Page:Hunger (Hamsun).djvu/326

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my behaviour, and reached the steps upon which the laddie had been sitting.

He was not there. The street was almost deserted—dusk was gathering in, and I could not see him anywhere. Perhaps he had gone in. I laid the cake down, stood it upright against the door, knocked hard, and hurried away directly. He is sure to find it, I said to myself; the first thing he will do when he comes out will be to find it. And my eyes grew moist with pleasure at the thought of the little chap finding the cake.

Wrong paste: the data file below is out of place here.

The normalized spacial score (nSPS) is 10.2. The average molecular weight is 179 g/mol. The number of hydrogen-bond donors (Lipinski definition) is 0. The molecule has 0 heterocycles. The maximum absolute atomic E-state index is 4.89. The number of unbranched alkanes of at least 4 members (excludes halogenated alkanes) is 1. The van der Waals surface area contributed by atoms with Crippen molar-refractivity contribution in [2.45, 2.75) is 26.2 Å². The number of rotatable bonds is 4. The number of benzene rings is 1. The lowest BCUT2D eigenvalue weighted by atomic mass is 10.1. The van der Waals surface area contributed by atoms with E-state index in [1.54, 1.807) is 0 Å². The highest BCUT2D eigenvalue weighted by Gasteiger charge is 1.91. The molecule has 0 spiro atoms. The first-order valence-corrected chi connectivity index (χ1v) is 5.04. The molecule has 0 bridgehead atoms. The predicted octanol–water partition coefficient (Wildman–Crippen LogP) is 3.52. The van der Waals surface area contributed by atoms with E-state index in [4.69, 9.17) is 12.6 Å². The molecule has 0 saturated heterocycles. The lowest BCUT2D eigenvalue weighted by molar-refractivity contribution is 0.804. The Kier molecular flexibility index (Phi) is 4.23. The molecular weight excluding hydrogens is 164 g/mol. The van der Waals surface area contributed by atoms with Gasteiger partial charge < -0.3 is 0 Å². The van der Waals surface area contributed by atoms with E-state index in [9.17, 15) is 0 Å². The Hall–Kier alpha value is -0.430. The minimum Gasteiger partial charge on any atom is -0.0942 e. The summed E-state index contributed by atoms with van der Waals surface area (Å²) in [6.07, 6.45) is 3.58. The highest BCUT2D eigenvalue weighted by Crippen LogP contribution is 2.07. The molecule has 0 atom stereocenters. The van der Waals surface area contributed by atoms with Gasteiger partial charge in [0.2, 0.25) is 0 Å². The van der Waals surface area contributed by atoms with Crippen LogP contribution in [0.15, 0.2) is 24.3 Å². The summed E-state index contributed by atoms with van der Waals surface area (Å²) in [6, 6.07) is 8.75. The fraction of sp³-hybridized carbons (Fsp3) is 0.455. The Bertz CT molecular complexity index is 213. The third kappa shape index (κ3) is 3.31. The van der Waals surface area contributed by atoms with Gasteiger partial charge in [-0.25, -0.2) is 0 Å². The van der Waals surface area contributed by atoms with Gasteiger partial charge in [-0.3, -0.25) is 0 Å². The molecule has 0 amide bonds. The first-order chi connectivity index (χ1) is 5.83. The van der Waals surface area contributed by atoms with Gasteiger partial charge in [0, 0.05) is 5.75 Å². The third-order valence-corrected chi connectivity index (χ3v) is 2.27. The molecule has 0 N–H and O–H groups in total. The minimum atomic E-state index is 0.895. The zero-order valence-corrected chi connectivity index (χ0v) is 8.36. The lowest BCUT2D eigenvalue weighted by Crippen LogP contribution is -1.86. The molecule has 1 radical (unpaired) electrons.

I reached the terminus again.

Now I no longer felt hungry, only the sweet stuff I had eaten began to cause me discomfort. The wildest thoughts, too, surged up anew in my head.

Supposing I were in all secretness to cut the hawser mooring of one of those ships? Supposing I were to suddenly yell out "Fire"? I walk farther down the wharf, find a packing-case and sit upon it, fold my hands, and am conscious that my head is growing more and more confused. I do not stir; I simply make no effort whatever to keep up any longer. I just sit there and stare at the Copégoro, the barque flying the Russian flag.